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August 13, 2003

Iceman died fighting & palaeo-fiction

Otzi the iceman had the blood of four people on his hands (metaphorically), likely the result of 1-2 days of prolonged fighting. Let's hope this helps put another nail in the coffin about ideas of a matriarchal peaceful Europe prior to the arrival of Indo-European horse-warriors (Otzi dates from Italy circa 3000 BC, so unless you believe Colin Renfrew, he probably wasn't an Indo-European speaker).

On a related note, I'd like to include a semi-blurb for Stephen Baxter, one of my favorite science fiction authors. He has degrees in math & engineering, but unlike most hard science fiction authors, and like physicist & author Gregory Benford, he can write decent prose. Some hard sf authors, like gravity physicist Robert L. Forward, don't venture much outside the bounds of their technical field in their fiction, but Baxter does. His recent book Evolution is a panoramic survey of the history, past & future, of the human lineage.

Starting in the Mesozoic with the seed of the first proto-primate ancestress, the novel jumps foward in increments toward modern humans, and then to Baxter's projection of what the future holds. It is formatted in a way that allows stand-alone chapter readings, as there really isn't a central plot thread you need to track from beginning to end (I skimmed a few chapters that didn't interest me, the early Cenozoic just doesn't do it for me for some reason). There are plenty of fictionalizations of Neandertals, H. erectus, etc. out there, but if you want bite-sized chunks, this is the book for you. Some of Baxter's speculations are based on sketchy science & history, for instance, he buys into Colin Renfrew's idea that the Neolithic revolution was brought to Europe by Indo-Europeans. Though Renfrew's thesis had some promise, I think that the genetic evidence has come in very mixed (Cavalli-Sforza gave some support to in the early 90s by coupling it with "demic diffusion" into Europe-but now there fights between Sykes & co. with the old school about how important demic diffusion really was in Europe has clouded the issue and that point of evidence), while the linguists & archaeologists have always weighed in against it, ergo, I think it best to discard it for now. But Baxter is pretty well informed about the general outline of current knowledge about early human population movements, depicting the movement of coastal wanderers along coastal southern Asia and the journey from Sahul into Australia, and does it in an entertaining fashion. Being English of course, don't expect an uplifting ending-but there are some interesting speculations that he inserts here & there [1].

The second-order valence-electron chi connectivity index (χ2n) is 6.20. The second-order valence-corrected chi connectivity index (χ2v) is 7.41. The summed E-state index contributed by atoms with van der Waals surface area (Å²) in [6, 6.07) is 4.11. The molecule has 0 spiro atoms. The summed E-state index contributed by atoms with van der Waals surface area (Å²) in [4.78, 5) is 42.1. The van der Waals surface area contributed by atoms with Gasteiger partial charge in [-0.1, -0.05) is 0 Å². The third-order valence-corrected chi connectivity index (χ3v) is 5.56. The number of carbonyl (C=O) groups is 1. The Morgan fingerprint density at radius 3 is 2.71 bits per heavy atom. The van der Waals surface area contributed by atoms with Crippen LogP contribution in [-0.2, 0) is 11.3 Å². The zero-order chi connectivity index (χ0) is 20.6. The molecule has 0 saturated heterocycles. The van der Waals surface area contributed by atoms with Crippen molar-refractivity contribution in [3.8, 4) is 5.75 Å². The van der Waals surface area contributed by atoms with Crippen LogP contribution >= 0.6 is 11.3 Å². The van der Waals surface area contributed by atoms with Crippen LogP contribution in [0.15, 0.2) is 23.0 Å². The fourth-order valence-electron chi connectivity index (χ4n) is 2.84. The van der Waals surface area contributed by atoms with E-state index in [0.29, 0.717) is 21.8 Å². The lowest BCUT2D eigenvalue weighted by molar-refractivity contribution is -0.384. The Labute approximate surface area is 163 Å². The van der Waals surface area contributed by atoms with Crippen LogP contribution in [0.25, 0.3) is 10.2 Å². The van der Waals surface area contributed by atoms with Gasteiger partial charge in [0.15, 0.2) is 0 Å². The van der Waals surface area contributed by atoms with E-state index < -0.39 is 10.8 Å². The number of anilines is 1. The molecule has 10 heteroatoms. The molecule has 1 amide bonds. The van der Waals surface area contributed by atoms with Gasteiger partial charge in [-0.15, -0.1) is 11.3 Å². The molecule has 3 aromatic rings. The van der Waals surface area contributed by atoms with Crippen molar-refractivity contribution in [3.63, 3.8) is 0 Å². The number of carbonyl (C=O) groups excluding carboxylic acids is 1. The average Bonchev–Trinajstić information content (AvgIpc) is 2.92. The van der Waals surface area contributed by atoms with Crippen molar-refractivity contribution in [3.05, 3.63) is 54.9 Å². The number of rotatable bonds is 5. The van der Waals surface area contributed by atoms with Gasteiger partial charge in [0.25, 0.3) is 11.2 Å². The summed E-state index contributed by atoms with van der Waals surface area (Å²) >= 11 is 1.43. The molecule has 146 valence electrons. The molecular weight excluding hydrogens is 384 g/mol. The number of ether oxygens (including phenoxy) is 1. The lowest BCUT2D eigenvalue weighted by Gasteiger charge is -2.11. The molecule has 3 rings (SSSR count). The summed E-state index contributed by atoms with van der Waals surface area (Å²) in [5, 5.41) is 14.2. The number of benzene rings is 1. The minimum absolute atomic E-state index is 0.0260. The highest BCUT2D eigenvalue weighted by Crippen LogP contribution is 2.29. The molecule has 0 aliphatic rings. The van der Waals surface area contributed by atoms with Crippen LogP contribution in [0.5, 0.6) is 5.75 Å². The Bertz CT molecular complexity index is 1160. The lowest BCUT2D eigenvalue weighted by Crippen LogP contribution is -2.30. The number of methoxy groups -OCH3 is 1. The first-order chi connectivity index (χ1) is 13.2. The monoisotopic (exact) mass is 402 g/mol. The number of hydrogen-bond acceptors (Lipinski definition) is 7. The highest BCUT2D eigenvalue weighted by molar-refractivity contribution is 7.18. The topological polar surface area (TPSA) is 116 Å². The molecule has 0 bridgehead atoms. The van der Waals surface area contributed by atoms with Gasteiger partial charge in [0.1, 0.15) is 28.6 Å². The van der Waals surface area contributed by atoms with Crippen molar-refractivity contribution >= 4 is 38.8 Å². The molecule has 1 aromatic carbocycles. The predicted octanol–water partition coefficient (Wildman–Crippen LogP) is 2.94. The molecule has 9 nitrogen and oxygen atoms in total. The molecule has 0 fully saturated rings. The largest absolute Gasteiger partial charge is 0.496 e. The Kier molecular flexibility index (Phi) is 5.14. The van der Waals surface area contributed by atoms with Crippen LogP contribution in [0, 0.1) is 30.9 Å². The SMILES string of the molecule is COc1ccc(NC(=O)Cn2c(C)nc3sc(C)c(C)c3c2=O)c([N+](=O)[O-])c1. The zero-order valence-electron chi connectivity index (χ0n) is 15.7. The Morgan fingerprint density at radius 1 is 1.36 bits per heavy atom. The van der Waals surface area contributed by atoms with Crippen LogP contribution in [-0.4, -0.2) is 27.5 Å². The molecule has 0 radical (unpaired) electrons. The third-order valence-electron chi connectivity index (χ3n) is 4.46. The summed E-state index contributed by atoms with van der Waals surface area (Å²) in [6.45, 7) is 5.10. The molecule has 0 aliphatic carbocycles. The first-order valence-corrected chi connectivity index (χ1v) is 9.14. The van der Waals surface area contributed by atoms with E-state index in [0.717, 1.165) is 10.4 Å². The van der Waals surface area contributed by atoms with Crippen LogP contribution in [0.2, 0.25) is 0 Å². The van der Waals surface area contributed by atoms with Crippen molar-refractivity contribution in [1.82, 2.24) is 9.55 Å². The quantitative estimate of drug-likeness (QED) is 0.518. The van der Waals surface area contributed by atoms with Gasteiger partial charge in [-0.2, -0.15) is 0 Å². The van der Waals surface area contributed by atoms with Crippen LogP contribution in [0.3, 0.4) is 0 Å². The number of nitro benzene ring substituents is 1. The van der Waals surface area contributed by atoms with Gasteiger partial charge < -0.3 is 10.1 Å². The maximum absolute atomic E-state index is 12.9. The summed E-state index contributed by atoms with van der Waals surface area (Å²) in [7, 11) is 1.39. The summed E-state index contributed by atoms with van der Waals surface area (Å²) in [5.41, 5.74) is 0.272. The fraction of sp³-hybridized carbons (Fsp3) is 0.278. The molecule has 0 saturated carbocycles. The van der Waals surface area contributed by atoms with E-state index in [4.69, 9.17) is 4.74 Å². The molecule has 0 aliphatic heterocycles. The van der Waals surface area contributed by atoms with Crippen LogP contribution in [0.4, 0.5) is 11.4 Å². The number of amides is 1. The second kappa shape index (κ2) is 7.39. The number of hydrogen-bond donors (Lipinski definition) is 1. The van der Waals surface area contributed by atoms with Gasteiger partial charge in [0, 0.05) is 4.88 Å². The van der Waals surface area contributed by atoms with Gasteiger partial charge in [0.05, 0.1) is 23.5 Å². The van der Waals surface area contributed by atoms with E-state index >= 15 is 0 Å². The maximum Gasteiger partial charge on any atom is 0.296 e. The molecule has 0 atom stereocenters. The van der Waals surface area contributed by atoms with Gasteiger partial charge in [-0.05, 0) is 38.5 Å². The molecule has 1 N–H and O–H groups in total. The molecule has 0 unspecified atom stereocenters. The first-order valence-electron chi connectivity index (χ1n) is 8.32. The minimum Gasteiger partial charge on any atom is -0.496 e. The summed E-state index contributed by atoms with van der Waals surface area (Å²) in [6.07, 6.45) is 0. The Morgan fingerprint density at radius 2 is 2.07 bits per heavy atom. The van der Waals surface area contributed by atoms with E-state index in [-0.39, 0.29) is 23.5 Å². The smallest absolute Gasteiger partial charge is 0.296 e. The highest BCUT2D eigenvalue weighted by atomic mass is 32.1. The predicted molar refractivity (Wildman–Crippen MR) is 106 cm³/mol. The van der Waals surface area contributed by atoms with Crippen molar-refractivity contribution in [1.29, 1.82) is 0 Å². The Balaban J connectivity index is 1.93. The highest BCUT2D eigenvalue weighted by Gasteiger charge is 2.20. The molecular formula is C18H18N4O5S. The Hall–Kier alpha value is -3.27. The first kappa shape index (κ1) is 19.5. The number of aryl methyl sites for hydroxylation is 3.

A more detailed exposition on Baxter's conception of humanity, and intelligence in the cosmos, can be found in his loosely connected Manifold series. Here is a web site all about Stephen Baxter.

[1] Spoiler: He introduces an intelligent tool-using dinosaurian species as the reason that the Sauropods of the Jurassic were driven to extinction. Though conscious and sapient, they weren't bright enough to avert & anticipate the ecological dead-end that they had stumbled upon.

Posted by razib at 12:08 PM

Re: Baxter. I really liked The Time Ships but I'd have to disagree with you on Baxter's prose. He's a Big Ideas hard sf author, but his characters and style leave much to be desired. The Manifold series is a perfect example of his emphasis on science without much regard to the narrative style. I see Baxter as a guy with much potential, if he improves on his storytelling.

Posted by: Jonathan Wilde at August 13, 2003 01:12 PM

ok jon, perhaps i should rephase, "baxter has great prose...compared to hal clement."

Posted by: razib at August 13, 2003 01:20 PM